Her eyes swam with fear. She was backed into a corner now, bordered on one side by her shelf full of the horror novels I loathed, and on the other side by my collection of Marvin Gaye records she couldn’t stand. I got closer, closer, closer. Her mouth hung ajar – perplexed, surprised, annoyed, who knows.
“I’m going to kiss you now, Cal,” I said, more cautiously than I needed to, given that I planned to do it whether she approved or not. I reached out to her but still she remained frozen and flooded with a big bursting yes-or-no.
“Who the hell names their daughter Calliope?” asked the boy as he wiped the sweat from his forehead with the back of his hand. “Unless you’re a Greek goddess. Like Aphrodite. Love and beauty and all that.” One tooth in his grin had a chip in it; Callie had never found herself so attracted to a tooth before.
She laughed in a way she hoped sounded intelligent yet playful. “And who are you? The god of partying and drinking? What’s his name… Dionysus!” Her childhood afternoons spent cooped up in the library were finally paying off.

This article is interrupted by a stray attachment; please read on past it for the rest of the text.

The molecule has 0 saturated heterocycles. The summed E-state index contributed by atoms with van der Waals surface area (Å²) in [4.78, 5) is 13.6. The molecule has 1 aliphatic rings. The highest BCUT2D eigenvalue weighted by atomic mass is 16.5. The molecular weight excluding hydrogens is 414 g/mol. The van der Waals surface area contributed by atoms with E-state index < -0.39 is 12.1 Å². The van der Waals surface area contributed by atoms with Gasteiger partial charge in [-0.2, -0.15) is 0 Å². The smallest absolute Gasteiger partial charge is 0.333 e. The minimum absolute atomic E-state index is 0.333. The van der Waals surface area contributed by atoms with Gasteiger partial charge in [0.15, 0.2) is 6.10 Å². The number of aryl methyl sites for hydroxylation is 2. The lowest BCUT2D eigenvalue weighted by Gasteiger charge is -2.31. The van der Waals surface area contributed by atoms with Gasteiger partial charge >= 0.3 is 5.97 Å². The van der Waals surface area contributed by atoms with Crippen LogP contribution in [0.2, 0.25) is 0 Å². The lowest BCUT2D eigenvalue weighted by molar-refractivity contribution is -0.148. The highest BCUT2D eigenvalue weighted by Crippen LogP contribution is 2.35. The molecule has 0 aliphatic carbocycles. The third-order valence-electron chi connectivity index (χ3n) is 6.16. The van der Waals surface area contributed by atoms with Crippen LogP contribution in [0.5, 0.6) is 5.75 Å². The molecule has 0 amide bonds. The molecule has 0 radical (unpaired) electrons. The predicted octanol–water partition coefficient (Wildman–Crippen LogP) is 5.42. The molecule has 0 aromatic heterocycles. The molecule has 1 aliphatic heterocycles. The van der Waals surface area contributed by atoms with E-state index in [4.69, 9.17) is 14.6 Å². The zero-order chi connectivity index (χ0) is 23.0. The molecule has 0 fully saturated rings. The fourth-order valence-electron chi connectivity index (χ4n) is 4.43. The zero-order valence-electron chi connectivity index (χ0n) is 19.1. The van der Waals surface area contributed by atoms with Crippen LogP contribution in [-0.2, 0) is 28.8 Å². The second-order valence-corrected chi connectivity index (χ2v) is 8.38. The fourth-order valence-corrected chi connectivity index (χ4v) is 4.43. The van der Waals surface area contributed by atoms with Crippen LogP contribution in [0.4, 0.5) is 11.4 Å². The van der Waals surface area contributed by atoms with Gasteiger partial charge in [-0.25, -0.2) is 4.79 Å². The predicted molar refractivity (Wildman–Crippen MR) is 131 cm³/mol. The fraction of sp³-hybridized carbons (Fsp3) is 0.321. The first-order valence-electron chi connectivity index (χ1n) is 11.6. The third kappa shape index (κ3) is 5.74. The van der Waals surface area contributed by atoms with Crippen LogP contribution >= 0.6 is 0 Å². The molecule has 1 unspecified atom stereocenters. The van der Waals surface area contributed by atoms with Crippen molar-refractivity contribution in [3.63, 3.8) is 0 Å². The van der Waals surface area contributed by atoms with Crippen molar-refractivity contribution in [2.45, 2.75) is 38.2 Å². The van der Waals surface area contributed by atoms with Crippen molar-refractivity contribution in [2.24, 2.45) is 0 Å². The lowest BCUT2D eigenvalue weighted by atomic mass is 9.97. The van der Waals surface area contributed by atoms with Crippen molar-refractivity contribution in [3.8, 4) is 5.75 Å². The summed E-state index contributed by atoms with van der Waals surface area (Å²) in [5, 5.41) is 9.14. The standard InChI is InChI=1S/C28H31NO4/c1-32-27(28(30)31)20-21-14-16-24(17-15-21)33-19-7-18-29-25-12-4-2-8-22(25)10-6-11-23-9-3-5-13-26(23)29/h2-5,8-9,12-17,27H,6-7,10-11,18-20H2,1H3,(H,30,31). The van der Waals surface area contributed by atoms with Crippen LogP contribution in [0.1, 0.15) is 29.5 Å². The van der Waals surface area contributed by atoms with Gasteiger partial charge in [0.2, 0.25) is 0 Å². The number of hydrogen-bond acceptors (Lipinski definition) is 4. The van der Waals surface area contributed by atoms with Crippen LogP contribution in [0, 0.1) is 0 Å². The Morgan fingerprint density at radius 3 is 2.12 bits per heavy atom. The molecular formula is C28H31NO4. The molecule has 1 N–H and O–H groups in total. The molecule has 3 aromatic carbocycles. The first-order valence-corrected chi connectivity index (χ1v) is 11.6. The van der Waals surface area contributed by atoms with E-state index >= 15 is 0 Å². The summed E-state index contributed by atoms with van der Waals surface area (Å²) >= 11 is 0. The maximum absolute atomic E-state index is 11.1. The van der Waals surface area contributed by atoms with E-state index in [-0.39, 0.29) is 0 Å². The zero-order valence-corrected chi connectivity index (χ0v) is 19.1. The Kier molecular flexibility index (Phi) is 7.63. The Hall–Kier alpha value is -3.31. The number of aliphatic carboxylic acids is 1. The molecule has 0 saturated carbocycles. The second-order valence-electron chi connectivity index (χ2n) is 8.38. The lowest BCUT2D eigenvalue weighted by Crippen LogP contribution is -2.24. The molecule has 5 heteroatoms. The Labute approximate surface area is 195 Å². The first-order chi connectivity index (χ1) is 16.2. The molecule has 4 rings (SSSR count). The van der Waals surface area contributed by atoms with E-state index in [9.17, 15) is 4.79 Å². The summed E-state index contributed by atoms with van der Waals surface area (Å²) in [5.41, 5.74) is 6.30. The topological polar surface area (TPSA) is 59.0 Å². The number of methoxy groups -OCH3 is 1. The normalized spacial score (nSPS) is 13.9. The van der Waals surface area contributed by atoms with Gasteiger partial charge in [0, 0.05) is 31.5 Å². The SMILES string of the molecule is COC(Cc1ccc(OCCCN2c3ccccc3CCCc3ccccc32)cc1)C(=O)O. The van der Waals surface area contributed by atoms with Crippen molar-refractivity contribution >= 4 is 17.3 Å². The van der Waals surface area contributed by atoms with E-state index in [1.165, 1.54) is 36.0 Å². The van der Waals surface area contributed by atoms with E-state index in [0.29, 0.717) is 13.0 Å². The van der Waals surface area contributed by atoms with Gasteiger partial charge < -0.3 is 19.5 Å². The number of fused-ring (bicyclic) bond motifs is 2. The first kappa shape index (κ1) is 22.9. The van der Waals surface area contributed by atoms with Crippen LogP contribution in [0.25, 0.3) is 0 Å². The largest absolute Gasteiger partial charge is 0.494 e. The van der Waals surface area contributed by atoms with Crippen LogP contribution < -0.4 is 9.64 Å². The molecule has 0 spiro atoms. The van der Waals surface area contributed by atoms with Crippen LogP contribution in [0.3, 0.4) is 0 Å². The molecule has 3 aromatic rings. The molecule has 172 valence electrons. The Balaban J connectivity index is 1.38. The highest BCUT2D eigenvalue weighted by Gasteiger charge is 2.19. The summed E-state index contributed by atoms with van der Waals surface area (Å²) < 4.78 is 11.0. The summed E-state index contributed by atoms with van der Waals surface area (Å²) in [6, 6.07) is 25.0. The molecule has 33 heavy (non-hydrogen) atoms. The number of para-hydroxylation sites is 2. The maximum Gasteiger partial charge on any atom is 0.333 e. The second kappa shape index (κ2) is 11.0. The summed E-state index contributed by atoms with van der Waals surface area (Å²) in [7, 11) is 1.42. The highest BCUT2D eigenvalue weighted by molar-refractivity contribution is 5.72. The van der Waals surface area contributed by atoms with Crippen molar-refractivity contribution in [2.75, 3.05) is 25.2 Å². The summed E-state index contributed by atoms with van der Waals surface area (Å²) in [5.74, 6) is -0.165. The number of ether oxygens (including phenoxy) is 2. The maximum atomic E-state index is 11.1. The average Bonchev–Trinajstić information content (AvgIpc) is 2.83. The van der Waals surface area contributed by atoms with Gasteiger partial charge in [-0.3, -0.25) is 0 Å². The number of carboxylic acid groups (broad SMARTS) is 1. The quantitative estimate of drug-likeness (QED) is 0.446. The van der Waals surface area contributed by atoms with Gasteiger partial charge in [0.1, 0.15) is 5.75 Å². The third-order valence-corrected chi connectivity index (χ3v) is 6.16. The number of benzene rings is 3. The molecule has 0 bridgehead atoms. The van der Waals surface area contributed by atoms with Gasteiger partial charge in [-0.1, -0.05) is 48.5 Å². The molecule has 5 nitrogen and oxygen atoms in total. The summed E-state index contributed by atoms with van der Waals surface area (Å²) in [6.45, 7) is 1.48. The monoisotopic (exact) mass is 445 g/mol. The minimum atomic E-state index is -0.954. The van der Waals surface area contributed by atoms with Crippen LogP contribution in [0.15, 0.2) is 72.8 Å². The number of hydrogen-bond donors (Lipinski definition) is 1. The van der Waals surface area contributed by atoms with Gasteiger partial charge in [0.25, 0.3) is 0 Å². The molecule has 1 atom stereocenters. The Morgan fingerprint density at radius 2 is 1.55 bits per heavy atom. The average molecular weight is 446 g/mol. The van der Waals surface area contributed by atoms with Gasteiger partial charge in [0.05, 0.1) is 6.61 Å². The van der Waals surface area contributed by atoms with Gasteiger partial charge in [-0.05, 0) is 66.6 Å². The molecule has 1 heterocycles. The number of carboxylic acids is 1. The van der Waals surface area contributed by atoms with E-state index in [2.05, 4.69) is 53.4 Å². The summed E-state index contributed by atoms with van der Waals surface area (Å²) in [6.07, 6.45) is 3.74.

“And sex.” She peered at him suspiciously. “Dionysus was also the god of sex,” he clarified, “so I don’t know if I can be him.”
“Why not? Don’t you have any… masculine prowess, or whatever?”
“I dunno. What do you think?’
Secretly, Calliope wasn’t sure whether she thought this boy should be Dionysus; first, she’d have to check whether Dionysus ever fell in love with Aphrodite, and then she’d be able to make up her mind.